Say we’re trying to predict what the price will be next month (in July). We know what the price was now (in June), so why not utilize this information for our prediction? To assess this, I simply added an extra covariate representing the price from the previous month. The following figures show the predictions for Maize and Wheat using a “rolling” linear model with a lag term.
This has improved the model fit considerably! Given we know the previous price, we’re now able to capture the pits and peaks in the dataset with a high amount of accuracy.
This is not unexpected, and gives us a preliminary answer to question #2 above. It seems that the inclusion of the lag term does help improve the predictions considerably. But now let’s assess this quantitatively…
An alternative way of evaluating model performance is to conduct a holdout analysis. Here, I trained a linear model on a random 80% of the data, and then tested it on the remaining 20%. I repeated this 50 times, giving a distribution of predictive accuracy.
I also added a backwards stepwise variable selection (using sklearn.feature_selection.RFE
) to see how the predictive accuracy depends on the number of covariates that are included.
The following figures show: (1) predicted vs actual values (for all 50 holdouts); (2) boxplots of the mean absolute prediction error (MAE) as a function of the number of covariates included; and (3) a boxplot of the MAE of the persistence model (i.e. if the prediction is set equal to last month’s value).
Results are shown for models without and with a lag term (only the results for Maize are shown for brevity, but the results for Wheat are similar).
No lag term:
With lag term:
Some observations:
Based on this final point, I can conclude that I may have some pretty graphs so far, but the models are pretty useless at predicting month-ahead crop yields.
Based on this, I conclude that:
Which variables are the most useful for predicting prices? The following two figures show (for Maize), for each number of covariates in the stepwise selection algorithm, the frequency with which each covariate was selected.
With a lag term (prev_price
):
Without a lag term:
We see that, as expected, when the lag term is included, it is almost always retained as a variable. Following this, it generally seems that the temperature (EDD and GDD) variables are selected more often than the rainfall variables, suggesting that prices might be more closely related to temperature than rainfall.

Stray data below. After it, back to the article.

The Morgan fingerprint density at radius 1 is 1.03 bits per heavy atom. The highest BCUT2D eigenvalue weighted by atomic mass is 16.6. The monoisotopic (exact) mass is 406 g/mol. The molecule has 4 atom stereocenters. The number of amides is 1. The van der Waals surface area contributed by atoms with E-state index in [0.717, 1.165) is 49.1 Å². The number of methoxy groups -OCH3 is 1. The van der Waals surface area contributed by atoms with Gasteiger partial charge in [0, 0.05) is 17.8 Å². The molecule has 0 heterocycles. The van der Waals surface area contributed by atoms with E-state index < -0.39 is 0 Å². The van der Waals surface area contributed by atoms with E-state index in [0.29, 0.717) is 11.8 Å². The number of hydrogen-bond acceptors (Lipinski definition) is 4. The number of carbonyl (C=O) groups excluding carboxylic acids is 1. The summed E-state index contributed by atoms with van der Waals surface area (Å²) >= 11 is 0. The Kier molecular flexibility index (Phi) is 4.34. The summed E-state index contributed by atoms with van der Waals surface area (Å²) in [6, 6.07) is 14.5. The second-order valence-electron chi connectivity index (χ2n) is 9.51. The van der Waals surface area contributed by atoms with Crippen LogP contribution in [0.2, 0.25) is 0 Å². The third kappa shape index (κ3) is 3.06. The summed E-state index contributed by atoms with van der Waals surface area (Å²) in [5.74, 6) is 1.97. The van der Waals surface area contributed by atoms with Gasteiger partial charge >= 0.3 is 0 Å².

We can also look at the value of the regression parameters to see the direction with which each coefficient influences prices.
For this, all data was normalized (using sklearn.preprocessing.MinMaxScaler
).
Some observations:
Adding a lag term is slightly in the spirit of an autoregressive (AR) model, which are specifically intended for time series analysis. I’ve never worked with these before, but decided to have a preliminary stab at building some.
The “null” model here is what is called a persistence model, i.e. just predicting the value from the previous period. The AR model is a regression model that predicts/forecasts the price given the history of prices. If an AR model can’t do better than the persistence model, then there’s not much point. A generalization of the AR model is vector autoregression (VAR), which tries to capture dependencies between multiple time series (in this case, price, temperature, and precipitation variables). To be honest, I’m not sure if this is the most valid method for what I’m trying to achieve, but I tried it anyway.
All models were built in python using the statsmodels.tsa.ar_model.AR
and statsmodels.tsa.api.VAR
packages.
Looking at the results for Maize and Wheat (below) something seems to have gone awry… The AR model does okay, and the VAR model terribly. Neither are better than the persistence model.
Since I was able to get good predictions using the regular linear models I’m going to leave this as an open book for now.
While a very simple and rough analysis, I think that this shows potential. Since market prices can directly influence the food security and livelihoods of smallholders, being able to predict these prices ahead of time could be of great use. Some next steps could be: